Sunday, October 9, 2011
UFOs: The Wrong Psychological Aftermath
A sighting of an unusual object or light in the sky provokes, or should, an emotional/psychological reaction that is not too far outside the normal parameters of
reactive behavior to a strange event.
But a reaction should be distinctly different from normal reactive states.
And the aftermath of an alleged UFO abduction has to be characterized by behavior that doesn’t belie the inherent elements of a terrifying or totally bizarre episode.
However, UFO sightings or UFO abductions do not evoke reactions, generally, that bespeak a completely unique or affective set of circumstances; that is, sighters and abductees, after their observation or alleged abduction, do not demonstrate behavior that falls within what psychology defines for the aftermath of events like an abduction (UFO related or not) or the observation of something anomalistic.
Seeing something in the sky (or on the ground) that is totally foreign to one’s normal experiences and frames of reference can evoke euphoria (depending upon the mind-set of the observer) or questioning of one’s senses, or provoke an astute querying. Sometimes fear is prominent (again, depending upon the sighter’s mind-set).
An alleged UFO abduction is another matter altogether. Such an episode, which is akin to a criminal kidnapping, should result in psychological and/or social behavior, after the fact, that mimics what is commonly referred to, currently, as post-traumatic stress disorder or post-traumatic stress syndrome.
But I know of no abduction account that provides a litany of behavior that duplicates or even approximates the post-traumatic stress etiologies.
One can find the kind of after-behavior that is missing in UFO encounters in the 9/11 event(s).
A UFO sighting is nearly, in this day and age, a prosaic event for most people; humans on this planet have seen or read about stranger things than an odd light in the night sky or a weird aircraft.
Nonetheless, the observation of either should provoke a response that is something more than ho-hum. Generally, it doesn’t, which tells me that people have become inured to UFO sightings.
Abduction accounts, not so much.
Those professing that they were taken by alien entities -- extraterrestrial or otherworldly beings – end up, afterwards, talking about their experience as if it were just an unusual occurrence during their daily routines.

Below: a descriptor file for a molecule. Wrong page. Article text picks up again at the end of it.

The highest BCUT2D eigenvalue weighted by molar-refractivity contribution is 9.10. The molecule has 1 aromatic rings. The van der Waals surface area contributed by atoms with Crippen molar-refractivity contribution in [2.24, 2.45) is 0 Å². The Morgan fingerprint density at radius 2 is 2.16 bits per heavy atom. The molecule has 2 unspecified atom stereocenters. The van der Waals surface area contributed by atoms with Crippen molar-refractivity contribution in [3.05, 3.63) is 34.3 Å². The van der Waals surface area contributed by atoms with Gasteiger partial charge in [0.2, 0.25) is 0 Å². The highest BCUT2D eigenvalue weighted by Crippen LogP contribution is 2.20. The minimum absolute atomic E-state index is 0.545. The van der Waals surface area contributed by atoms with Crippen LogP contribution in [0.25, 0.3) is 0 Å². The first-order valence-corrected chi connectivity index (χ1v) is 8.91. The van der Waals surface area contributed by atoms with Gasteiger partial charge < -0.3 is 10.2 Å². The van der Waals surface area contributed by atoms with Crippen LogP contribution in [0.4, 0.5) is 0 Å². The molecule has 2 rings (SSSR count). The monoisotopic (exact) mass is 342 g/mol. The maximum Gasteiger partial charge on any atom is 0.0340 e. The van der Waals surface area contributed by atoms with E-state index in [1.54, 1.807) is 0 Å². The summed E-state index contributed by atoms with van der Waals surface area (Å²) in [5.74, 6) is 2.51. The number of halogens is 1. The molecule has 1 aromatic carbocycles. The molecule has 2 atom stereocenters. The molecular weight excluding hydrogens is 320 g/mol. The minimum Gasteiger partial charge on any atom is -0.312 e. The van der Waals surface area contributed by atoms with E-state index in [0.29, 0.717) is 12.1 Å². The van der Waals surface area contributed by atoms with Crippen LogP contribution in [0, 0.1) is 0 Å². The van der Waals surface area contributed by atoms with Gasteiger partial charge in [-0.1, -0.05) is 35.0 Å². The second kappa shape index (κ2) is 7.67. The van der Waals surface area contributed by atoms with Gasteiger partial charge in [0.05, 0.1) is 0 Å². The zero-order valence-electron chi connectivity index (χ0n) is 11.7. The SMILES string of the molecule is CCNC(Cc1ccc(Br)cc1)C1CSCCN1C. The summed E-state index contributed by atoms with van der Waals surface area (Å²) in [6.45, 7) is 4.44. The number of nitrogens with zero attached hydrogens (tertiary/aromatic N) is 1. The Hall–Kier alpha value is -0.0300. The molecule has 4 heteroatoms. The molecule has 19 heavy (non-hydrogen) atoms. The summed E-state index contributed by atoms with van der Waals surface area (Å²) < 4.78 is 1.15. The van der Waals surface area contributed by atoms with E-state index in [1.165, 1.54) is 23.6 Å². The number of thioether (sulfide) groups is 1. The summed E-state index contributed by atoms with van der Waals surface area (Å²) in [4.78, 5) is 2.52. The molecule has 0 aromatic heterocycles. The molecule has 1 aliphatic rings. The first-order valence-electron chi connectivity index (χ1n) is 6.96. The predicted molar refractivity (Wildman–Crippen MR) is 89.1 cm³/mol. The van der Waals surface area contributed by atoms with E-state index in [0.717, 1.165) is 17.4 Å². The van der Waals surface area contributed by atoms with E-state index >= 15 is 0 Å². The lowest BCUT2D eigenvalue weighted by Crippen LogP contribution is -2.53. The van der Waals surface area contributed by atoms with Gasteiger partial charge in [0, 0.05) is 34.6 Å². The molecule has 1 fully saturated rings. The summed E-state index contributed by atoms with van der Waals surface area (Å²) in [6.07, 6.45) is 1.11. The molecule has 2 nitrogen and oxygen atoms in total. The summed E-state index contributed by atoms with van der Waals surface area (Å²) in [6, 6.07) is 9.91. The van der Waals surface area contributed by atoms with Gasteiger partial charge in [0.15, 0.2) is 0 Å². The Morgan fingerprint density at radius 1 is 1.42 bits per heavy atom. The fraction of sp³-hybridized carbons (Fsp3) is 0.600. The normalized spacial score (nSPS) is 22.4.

Under hypnosis, recollection of their alleged sojourn often invites behavior, while “asleep,” that appears to suggest a terrible or horrifying experience.
Hypnosis, long denied as a viable mechanism for finding information from the unconscious (even among psychoanalytics), presents a number of problems which strike at the heart of the material(s) recalled by the person hypnotized; i.e., confluence and juxtaposition of things read, seen, heard, over the life-time of the hypnotic, such as Sci-FI films or stories or radio and television shows in which persons are kidnapped, by humans or alien beings.
In one of my high-school’s assemblies, during the 1950s, an hypnotist mentioned to some students he had onstage, as part of his act, while they were “under,” that they were seeing a flying saucer. Panic ensued, the students getting up from their chairs, and running, helter-skelter around and off the stage. It was a moment of seer pandemonium, which took a while to be quelled. That was a reaction to flying saucers at the outset of the modern era of sightings, and is what one should have expected then, and somewhat now.
That aside, persons who’ve seen a UFO and those who have supposedly been taken against their will by entities of a anomalistic kind, generally resume their day-to-day existence, while some go so far as to try an exploit their experience, without any hint of the vicissitudes that would normally occur after such a traumatic event as that of a kidnapping, especially one involving the particulars included in the retellings, under hypnosis or not, that are proffered.
A UFO sightings should provide a “wow factor” for the sighter. It doesn’t any more.
An abduction experience should cause the abductee to suffer a smattering of traumatic symptoms, lasting long after their alleged experience. That doesn’t happen.
This lack of psychological repercussions is what did in the so-called contactees; none showed indications of trauma – rather they displayed psychopathic delusions that were not related to their alleged contact by beings from other worlds.
Abductees today, resume their lives, as if nothing untoward or totally bizarre afflicted them.
Yes, something happened to some who recount abduction experiences, but if what they say they experienced is true, their after-behavior belies that experience. The human mind can’t repress, forever, an event as traumatizing as that of an alien abduction, as it is remembered by the abductee.
In the psychological or even the psychoanalytic literature, where sexual elements are stressed, one can find the raft of symptoms that a UFO sighter or a UFO abductee should display after their encounter.
That few show such symptoms puts a question mark over their accounts.
(And this lack of a psychological aftermath is what mars such UFO events as Roswell, where for thirty years, the alleged crash of a flying disk lay dormant, until resurrected by ufologists with a penchant for infusing apparent witnesses to the Roswell episode with details and remembrances that were not based in actual circumstances. But that for another time….)